Sunday, August 28, 2016

Sermon: Psalm 81:1, 1016 -- "Honey from the Rock"

Delivered at First Presbyterian Church in Beaver Falls, among whom I always receive a warm welcome.

Thank you for the many opportunities I’ve been given this Summer to worship with you and open up God’s Word in your midst. The last two sermons I’ve given have been hard to preach, and, I’m sure, hard to hear: but anyone called to proclaim must proclaim what the Lord has laid on their hearts through His Word and Spirit, and must then proclaim it with boldness. Today’s sermon will, I think, be no less bold; but this text gives us much reason to rejoice -- even in hard and dark times.

The psalm starts on this note of rejoicing: “Sing for joy to God our strength; shout aloud to the God of Jacob!” (v. 1), which is very similar to St Paul’s command to the Philippians: “Rejoice in the Lord always, and again I say, rejoice!” Why do the Psalmist and the Apostle issue this missive? We don’t have enough time to rehearse all the wonderful works of the Lord! In this Psalm, the focus is on the Exodus from Egypt and the giving of the Torah, the Law, to His people. We have, in that story, the burning bush and the plagues, the wonders before Pharaoh and the parting of the waters, the pillar of cloud by day and of fire by night, the horse and its rider cast into the sea. We have the descent of deep gloom on the mountain top and the carving of stone tablets joining God to man and man to God, that He might bless them and, through that, Israel might become a blessing to the entire world. “You have seen what I did to the Egyptians, and how I bore you on eagles’ wings and brought you to Myself. Now, therefore, if you will indeed obey My voice and keep My covenant, then you shall be a special treasure to Me above all people; for all the earth is Mine. And you shall be to Me a kingdom of priests and a holy nation” (Ex. 19:4-5). What a privilege! What a calling! By dint of your birth as an Israelite, bearing in your flesh the mark of God’s covenant, and your training in the ways of righteousness, you were a priest bearing forth prayers and sacrifices for the whole world! “Therefore,” says the author to the Hebrews, “through Jesus, let us continually offer to God a sacrifice of praise—the fruit of lips that openly profess his name. And do not forget to do good and to share with others, for with such sacrifices God is pleased” (13:15-16). “Sing for joy to God...shout aloud to God” the Psalmist enjoins us: take up your mantle as priest for the sake of the world. Heed St Paul when he says, “I exhort first of all the supplications, prayers, intercessions, and giving of thanks be made for all men, for kings, and all who are in authority: that we may lead a quiet and peaceable life in all godliness and reverence. For this is good and acceptable in the sight of God our Savior, who desires all men to be saved and to come to the knowledge of the Truth” (1 Tim. 2:1-4). Our singing, our shouting aloud, our priestly sacrifice of praise, brings all -- men and women, adults and children -- to Christ our God.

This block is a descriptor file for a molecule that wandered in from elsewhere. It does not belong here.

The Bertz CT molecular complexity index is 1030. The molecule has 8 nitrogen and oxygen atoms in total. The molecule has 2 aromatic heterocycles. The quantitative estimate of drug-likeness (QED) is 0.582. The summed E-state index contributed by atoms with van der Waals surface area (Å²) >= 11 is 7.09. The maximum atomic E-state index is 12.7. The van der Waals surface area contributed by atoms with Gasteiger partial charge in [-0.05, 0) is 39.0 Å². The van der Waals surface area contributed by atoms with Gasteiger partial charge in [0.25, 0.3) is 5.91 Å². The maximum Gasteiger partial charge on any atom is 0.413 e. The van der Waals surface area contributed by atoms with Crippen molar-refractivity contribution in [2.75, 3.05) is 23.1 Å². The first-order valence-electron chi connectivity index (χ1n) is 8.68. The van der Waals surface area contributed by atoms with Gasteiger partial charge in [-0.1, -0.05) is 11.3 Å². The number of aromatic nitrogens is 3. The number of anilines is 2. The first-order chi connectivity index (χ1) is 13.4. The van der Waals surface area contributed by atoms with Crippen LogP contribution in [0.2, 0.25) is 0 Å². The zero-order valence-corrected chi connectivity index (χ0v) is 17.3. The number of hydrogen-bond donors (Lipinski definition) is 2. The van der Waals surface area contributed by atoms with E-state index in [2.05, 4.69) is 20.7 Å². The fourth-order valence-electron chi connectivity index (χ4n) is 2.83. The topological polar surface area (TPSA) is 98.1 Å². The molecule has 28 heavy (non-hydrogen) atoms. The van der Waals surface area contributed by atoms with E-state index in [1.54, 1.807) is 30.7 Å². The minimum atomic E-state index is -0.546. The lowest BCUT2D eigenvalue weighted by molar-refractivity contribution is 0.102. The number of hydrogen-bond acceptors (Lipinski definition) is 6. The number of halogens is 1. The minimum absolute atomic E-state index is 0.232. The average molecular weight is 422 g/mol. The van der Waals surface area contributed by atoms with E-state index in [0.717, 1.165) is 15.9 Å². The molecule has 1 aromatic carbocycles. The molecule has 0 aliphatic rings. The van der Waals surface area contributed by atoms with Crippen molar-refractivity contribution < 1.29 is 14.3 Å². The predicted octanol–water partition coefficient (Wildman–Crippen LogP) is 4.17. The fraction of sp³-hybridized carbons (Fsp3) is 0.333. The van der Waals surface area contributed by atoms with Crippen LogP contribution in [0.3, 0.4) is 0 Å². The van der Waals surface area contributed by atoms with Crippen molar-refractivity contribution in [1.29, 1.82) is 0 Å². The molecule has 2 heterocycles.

What if, though, we find ourselves unable to praise God? What is tragedy, or horror, or inadequacy have struck us? What if we find ourselves speechless before the evil, open or hidden, in this world? The Lord responds: “I am the Lord your God, who brought you out of the land of Egypt: open your mouth wide and I will fill it!” (v. 10) Even in the midst of pain, or terror, or dumbfoundedness, we can open our mouths -- silently -- and the Lord will supply our voice. If we find that we cannot even go that far, we can pray in our minds, “Open my lips, o Lord, and my mouth shall proclaim Your praise” (Ps. 51:15). As He said to Moses, “Who has made man’s mouth? Or who makes the mute, the deaf, the seeing, or the blind? Have not I, the Lord? Now, therefore, go, and I will be with your mouth and teach you what you shall say” (Ex. 4:11-12). If the Lord can heal the man born blind (Jn. 9), He can certainly teach us to sing and give us the words to say!

Let us learn from Israel, though, who witnessed these wonders. St Paul tell us that, “Now all these things [of the Old Testament] happened to them as types, and they were written for our admonition, upon whom the ends of the ages have come” (1 Cor. 10:10). For our sake God says, “But my people would not listen to me; Israel would not submit to me. So I gave them over to their stubborn hearts to follow their own devices” (v. 11). Listening and obeying are closely connected in the Scriptures, which means they are forms of trust, of faith, in God. Israel would not open their mouths in praise, even though many miracles had been accomplished for them and in front of them. Instead, they went after other gods and other lords, both spiritual and political, for their security and their safety. Time after time, the Lord called them back by His servants the prophets, and time and again they turned them away. So, He gave them over to those they idolized: to the Ba’als, to the Assyrians, to the Babylonians, to their true enemies and the enemies of us all, the demons, that they might learn repentance so that “the spirit may be saved in the day of the Lord Jesus” (1 Cor. 5:5). Or, as St Paul puts it, “God also gave them up to uncleanness, in the lusts of their hearts, to dishonor their bodies among themselves, who exchanged the truth of God for the lie, and worshipped and served the creature rather than the Creator, who is blessed forever” (Rom. 1:24-25). The wrath of God is not anger from on high like Zeus; no, it is the prodigal Father who divides his inheritance to his two sons after the one wishes him dead (Lk. 15:12). The younger son, who realizes his deed, returns and finds his father eagerly awaiting with no residual rage -- he responds with a festival, for that which was dead was brought back to him living. The longsuffering of God, who is “not willing that any should perish, but that all should come to repentance” (2 Pt. 3:9) and who “desires all men to be saved and to come to the knowledge of the Truth” (1 Tim. 2:4), trumps the wrath that allows us to send ourselves in exile. He longs for us to turn towards Him, to forsake our sin, and run towards Him as He already runs towards us in Christ: “therefore, we also, since we are surrounded by so great a cloud of witnesses, let us lay aside every weight, and the sin which so easily ensnares us, and let us run with endurance the race that is set before us, looking unto Jesus, the author and finisher of our faith, who for the joy that was set before Him endured the Cross, despising the shame, and has sat down at the right hand of the throne of God” (Heb. 12:1-2). Let us consider that image: Jesus Christ is at the finish line of our race, and the joy set before Him, then, is us, the runners, whether we are at the beginning, in the middle, or nearing the end.